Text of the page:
Today so much of our information is stored electronically, how can a company function and carry on without their computers? The key to recovery is properly planning backups, doing them regularly, moving backup tapes off-site, and then performing a recovery test. If you do a special backup right before your Disaster Recovery test, then you really haven’t tested your DR. You need to be testing your DR with a regular set of tapes. When was the last time that you performed a DR test? Did you have objectives for the test established before your test? Did you meet those objectives? If you have never done a test of your recovery, then you have no idea if you are able to recover your system from your current backup methodology. Don’t wait for a real disaster to happen when it is too late. Contact iTech Solutions, and schedule a DR test. We can bring a machine to you for testing, or you can come to our location with your tapes for testing, or we can do it remotely, but you must schedule a DR test before an event happens when you are forced to recover. I can tell you that of all the customers who have come to us to test their recovery, most can’t recover everything the first time. We then work with the customer and their backups making recommendations on what they should be doing with their backups, they make the changes we recommend, and then they are able to successfully recover the second time.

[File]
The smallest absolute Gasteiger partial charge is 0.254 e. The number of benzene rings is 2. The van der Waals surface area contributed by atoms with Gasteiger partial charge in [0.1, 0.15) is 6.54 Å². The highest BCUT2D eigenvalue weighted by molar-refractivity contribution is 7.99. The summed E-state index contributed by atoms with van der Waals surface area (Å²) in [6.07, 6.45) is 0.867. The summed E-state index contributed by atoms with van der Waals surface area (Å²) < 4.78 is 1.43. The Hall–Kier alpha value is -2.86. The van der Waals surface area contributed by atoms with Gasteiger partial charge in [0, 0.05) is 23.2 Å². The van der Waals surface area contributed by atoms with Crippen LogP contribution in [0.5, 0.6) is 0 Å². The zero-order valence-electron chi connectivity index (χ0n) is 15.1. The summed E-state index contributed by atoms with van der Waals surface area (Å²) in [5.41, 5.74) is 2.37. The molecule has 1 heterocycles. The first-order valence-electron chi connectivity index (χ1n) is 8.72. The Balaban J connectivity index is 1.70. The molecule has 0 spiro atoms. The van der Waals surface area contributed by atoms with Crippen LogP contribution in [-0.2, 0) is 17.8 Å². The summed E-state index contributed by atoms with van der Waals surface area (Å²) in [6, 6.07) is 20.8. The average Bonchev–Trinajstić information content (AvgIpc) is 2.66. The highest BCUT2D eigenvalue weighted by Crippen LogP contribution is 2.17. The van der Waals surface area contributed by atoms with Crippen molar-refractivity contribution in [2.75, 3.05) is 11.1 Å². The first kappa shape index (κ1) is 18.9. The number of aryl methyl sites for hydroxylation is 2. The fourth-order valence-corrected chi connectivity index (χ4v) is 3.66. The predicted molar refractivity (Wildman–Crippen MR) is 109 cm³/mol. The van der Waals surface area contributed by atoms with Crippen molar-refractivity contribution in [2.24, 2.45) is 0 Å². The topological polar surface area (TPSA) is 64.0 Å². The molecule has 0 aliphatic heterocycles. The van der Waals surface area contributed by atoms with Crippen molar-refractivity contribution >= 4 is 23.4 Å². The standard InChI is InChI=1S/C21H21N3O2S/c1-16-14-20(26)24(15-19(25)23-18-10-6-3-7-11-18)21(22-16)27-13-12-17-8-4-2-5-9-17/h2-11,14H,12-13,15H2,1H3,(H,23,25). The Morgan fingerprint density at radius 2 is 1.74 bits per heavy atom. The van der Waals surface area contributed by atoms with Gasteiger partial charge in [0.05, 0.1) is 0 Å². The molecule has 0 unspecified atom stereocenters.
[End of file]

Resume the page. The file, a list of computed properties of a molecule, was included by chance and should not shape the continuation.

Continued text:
Accidents happen. As System Administrators we are tasked with being keepers of the data. We don’t own it, we don’t control it, we shouldn’t update it, but we need to take care of the data. Your job doesn’t stop with the backup, it starts with the backup.